[Python-3000] have iter(mapping) generate (key, value) pairs

Steven Bethard steven.bethard at gmail.com
Fri Jun 2 22:50:30 CEST 2006

I'd like to suggest that we (at least briefly) re-consider the
decision that iterating over a mapping generates the keys, not the
(key, value) pairs.  This was addressed somewhat in `PEP 234`_, with
the pros and cons basically being:

* From a purity standpoint, iterating over keys keeps the symmetry
between ``if x in y`` and ``for x in y``
* From a practicality standpoint, iterating over keys means that most
of the time, you'll also have to do a ``mapping[key]``, since most
iterations access both the keys and values.

I only bring this up now because Python 3000 is our opportunity to
review old decisions, and I think there's one more argument for
iterating over (key, value) pairs that was not discussed.  Iterating
over (key, value) pairs allows functions like dict() and dict.update()
to accept both mappings and (key, value) iterables, without having to
check for a .keys() function.  Just to clarify the point, here's the
code in UserDict.DictMixin::

    def update(self, other=None, **kwargs):
        # Make progressively weaker assumptions about "other"
        if other is None:
        elif hasattr(other, 'iteritems'):  # iteritems saves memory and lookups
            for k, v in other.iteritems():
                self[k] = v
        elif hasattr(other, 'keys'):
            for k in other.keys():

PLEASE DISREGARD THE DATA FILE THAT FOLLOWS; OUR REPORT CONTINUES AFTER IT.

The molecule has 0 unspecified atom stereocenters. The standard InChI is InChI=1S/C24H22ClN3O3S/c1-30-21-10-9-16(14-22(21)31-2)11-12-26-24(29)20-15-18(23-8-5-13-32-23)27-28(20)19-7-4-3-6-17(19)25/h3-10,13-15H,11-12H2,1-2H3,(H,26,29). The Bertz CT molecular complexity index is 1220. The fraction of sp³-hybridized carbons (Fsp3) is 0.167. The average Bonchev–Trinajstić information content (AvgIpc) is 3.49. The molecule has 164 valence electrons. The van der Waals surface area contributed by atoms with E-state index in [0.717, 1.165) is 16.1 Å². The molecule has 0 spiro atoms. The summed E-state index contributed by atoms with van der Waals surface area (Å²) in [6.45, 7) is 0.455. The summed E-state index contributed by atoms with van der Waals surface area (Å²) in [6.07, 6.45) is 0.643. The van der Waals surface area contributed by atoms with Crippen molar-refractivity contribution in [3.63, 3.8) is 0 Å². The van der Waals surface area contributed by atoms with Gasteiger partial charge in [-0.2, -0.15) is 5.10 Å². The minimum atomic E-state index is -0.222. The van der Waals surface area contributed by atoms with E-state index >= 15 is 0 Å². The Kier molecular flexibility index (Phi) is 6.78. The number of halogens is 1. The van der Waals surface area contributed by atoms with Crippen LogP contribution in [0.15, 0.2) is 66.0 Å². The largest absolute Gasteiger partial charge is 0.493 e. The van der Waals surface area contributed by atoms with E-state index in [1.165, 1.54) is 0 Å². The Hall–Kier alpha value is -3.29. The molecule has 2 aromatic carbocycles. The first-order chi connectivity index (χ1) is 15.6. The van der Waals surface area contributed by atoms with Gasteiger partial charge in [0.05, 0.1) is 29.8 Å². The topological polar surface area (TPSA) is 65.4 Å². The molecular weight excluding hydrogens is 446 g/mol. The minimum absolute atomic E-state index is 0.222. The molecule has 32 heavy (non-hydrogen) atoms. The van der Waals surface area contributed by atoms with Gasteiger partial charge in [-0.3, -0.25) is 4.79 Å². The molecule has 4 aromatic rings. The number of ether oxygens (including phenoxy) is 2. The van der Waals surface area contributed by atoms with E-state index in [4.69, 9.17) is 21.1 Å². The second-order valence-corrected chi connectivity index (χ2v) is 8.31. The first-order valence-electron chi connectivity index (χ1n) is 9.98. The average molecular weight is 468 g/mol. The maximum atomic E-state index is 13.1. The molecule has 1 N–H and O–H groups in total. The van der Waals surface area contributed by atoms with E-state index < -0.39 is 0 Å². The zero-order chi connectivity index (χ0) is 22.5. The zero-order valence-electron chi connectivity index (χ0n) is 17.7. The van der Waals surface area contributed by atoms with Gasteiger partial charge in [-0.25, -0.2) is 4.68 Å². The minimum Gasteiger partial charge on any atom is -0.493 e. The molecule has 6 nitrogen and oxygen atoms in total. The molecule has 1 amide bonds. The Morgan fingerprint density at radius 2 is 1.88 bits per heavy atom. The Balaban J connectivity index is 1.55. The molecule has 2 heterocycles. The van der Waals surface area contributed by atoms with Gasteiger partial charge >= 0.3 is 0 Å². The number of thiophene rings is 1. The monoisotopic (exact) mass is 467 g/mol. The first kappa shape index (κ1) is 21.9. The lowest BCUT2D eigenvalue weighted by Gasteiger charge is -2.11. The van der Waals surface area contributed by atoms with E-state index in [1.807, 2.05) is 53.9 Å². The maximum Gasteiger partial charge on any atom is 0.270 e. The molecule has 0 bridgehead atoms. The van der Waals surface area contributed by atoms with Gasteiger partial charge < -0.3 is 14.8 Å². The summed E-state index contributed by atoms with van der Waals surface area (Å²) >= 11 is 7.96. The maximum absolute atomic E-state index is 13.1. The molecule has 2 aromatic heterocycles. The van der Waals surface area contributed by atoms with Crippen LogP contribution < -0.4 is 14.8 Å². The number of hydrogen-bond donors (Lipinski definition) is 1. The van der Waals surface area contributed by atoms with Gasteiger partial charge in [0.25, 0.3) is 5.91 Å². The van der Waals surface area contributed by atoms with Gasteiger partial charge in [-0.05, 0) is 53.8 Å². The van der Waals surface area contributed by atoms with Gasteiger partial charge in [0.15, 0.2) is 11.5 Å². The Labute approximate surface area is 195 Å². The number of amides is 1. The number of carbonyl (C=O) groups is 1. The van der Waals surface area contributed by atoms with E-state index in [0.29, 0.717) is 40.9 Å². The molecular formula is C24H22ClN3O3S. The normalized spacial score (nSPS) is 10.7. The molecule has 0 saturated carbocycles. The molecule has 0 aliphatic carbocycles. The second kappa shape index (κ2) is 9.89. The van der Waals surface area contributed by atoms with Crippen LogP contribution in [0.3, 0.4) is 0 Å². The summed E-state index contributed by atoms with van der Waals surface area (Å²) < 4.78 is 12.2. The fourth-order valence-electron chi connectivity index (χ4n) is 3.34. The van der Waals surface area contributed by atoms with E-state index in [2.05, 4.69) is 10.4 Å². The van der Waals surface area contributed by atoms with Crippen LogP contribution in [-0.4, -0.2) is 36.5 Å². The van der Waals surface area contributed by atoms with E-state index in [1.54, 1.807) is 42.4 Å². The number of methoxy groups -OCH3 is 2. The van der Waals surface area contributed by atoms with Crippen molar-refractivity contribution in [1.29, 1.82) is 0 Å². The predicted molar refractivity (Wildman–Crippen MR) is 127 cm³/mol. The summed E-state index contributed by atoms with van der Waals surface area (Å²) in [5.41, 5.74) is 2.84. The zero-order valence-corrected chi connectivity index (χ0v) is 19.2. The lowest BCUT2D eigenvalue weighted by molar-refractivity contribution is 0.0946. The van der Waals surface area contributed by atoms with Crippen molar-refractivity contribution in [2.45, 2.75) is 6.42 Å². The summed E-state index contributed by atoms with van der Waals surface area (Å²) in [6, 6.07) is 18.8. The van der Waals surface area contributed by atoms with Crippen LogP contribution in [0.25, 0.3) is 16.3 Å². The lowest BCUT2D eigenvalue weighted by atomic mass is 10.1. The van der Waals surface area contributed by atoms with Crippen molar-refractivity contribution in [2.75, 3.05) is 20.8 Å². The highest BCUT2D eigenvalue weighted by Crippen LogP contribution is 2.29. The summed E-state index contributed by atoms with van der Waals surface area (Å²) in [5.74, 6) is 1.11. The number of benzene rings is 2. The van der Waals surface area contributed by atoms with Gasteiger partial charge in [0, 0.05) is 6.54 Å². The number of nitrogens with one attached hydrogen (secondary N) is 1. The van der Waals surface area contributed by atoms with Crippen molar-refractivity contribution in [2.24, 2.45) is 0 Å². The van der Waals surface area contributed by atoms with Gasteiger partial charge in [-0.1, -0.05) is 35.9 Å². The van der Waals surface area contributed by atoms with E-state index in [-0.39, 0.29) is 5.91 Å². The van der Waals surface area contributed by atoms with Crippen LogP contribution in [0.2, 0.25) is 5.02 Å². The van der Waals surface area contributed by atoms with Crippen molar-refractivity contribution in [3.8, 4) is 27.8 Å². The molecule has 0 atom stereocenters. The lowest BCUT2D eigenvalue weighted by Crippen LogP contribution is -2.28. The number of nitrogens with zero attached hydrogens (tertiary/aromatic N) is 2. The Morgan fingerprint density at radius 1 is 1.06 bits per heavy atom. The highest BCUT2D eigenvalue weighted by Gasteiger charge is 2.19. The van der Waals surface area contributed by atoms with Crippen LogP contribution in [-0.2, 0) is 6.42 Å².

self[k] = other[k]
            for k, v in other:
                self[k] = v
        if kwargs:

Note that even though the `Language Reference`_ defines mappings in
terms of __len__, __getitem__, __setitem__, __delitem__ and __iter__,
UserDict.DictMixin.update has to assume that all mappings have a
.keys() method.

For comparison, here's what it would look like if mappings iterated
over (key, value) pairs::

    def update(self, other=None, **kwargs):
        if other is not None:
            for k, v in other:
                self[k] = v
        if kwargs:

As far as backwards compatibility is concerned, if you need to write
code that works in both Python 2.X and Python 3000, you just need to
be explicit, e.g. using dict.iteritems() or dict.iterkeys() as
necessary.  (Yes, I know that .iter* is going to be dropped, but
that's a backward compatibility concern for another PEP, not this

.. _PEP 234:http://www.python.org/dev/peps/pep-0234/
.. _Language Reference: http://docs.python.org/ref/sequence-types.html

Grammar am for people who can't think for myself.
        --- Bucky Katt, Get Fuzzy

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